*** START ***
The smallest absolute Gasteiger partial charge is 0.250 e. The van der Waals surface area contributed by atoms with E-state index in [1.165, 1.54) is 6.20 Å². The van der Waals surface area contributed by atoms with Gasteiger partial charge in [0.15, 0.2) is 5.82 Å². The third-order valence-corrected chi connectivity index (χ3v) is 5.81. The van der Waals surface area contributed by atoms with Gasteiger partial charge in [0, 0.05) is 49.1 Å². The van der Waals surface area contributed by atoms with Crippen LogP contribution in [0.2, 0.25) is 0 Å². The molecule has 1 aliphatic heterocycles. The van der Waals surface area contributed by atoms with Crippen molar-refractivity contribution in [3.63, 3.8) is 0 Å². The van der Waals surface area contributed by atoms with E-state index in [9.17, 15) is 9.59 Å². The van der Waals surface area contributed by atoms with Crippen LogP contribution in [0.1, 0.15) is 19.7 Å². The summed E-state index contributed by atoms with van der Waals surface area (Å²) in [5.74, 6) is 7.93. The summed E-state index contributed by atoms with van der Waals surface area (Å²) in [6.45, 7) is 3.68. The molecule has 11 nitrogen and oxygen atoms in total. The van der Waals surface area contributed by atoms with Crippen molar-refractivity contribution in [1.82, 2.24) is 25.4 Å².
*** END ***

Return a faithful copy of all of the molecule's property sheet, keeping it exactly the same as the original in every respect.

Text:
The smallest absolute Gasteiger partial charge is 0.250 e. The van der Waals surface area contributed by atoms with E-state index in [1.165, 1.54) is 6.20 Å². The van der Waals surface area contributed by atoms with Gasteiger partial charge in [0.15, 0.2) is 5.82 Å². The third-order valence-corrected chi connectivity index (χ3v) is 5.81. The van der Waals surface area contributed by atoms with Gasteiger partial charge in [0, 0.05) is 49.1 Å². The van der Waals surface area contributed by atoms with Crippen LogP contribution in [0.2, 0.25) is 0 Å². The molecule has 1 aliphatic heterocycles. The van der Waals surface area contributed by atoms with Crippen molar-refractivity contribution in [3.63, 3.8) is 0 Å². The van der Waals surface area contributed by atoms with E-state index in [9.17, 15) is 9.59 Å². The van der Waals surface area contributed by atoms with Crippen LogP contribution in [0.1, 0.15) is 19.7 Å². The summed E-state index contributed by atoms with van der Waals surface area (Å²) in [5.74, 6) is 7.93. The summed E-state index contributed by atoms with van der Waals surface area (Å²) in [6.45, 7) is 3.68. The molecule has 11 nitrogen and oxygen atoms in total. The van der Waals surface area contributed by atoms with Crippen molar-refractivity contribution in [1.82, 2.24) is 25.4 Å².